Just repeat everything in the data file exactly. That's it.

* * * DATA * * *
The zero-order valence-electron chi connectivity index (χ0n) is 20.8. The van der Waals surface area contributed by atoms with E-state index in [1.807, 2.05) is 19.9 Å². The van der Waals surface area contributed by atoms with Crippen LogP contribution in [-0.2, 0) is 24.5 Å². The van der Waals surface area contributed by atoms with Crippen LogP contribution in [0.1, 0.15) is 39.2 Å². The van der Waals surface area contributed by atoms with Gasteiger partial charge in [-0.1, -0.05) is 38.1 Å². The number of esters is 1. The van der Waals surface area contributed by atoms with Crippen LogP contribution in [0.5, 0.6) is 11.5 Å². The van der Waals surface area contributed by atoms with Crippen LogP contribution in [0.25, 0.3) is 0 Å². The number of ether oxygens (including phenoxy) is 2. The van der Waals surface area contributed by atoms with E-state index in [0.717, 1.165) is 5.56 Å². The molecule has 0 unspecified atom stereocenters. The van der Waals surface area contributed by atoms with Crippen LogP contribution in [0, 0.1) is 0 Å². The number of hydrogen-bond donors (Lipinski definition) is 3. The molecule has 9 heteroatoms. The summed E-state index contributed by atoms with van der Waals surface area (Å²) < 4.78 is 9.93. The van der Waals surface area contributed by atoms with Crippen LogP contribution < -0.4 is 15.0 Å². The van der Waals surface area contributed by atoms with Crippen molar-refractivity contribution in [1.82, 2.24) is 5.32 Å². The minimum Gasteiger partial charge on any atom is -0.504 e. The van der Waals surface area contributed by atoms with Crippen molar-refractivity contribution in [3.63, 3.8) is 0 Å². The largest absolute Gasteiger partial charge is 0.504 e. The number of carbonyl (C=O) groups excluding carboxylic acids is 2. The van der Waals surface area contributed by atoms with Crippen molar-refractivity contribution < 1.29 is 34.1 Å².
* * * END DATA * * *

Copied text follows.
The zero-order valence-electron chi connectivity index (χ0n) is 20.8. The van der Waals surface area contributed by atoms with E-state index in [1.807, 2.05) is 19.9 Å². The van der Waals surface area contributed by atoms with Crippen LogP contribution in [-0.2, 0) is 24.5 Å². The van der Waals surface area contributed by atoms with Crippen LogP contribution in [0.1, 0.15) is 39.2 Å². The van der Waals surface area contributed by atoms with Gasteiger partial charge in [-0.1, -0.05) is 38.1 Å². The number of esters is 1. The van der Waals surface area contributed by atoms with Crippen LogP contribution in [0.5, 0.6) is 11.5 Å². The van der Waals surface area contributed by atoms with Crippen LogP contribution in [0.25, 0.3) is 0 Å². The number of ether oxygens (including phenoxy) is 2. The van der Waals surface area contributed by atoms with E-state index in [0.717, 1.165) is 5.56 Å². The molecule has 0 unspecified atom stereocenters. The van der Waals surface area contributed by atoms with Crippen LogP contribution in [0, 0.1) is 0 Å². The number of hydrogen-bond donors (Lipinski definition) is 3. The molecule has 9 heteroatoms. The summed E-state index contributed by atoms with van der Waals surface area (Å²) < 4.78 is 9.93. The van der Waals surface area contributed by atoms with Crippen LogP contribution < -0.4 is 15.0 Å². The van der Waals surface area contributed by atoms with Crippen molar-refractivity contribution in [1.82, 2.24) is 5.32 Å². The minimum Gasteiger partial charge on any atom is -0.504 e. The van der Waals surface area contributed by atoms with Crippen molar-refractivity contribution in [3.63, 3.8) is 0 Å². The largest absolute Gasteiger partial charge is 0.504 e. The number of carbonyl (C=O) groups excluding carboxylic acids is 2. The van der Waals surface area contributed by atoms with Crippen molar-refractivity contribution < 1.29 is 34.1 Å².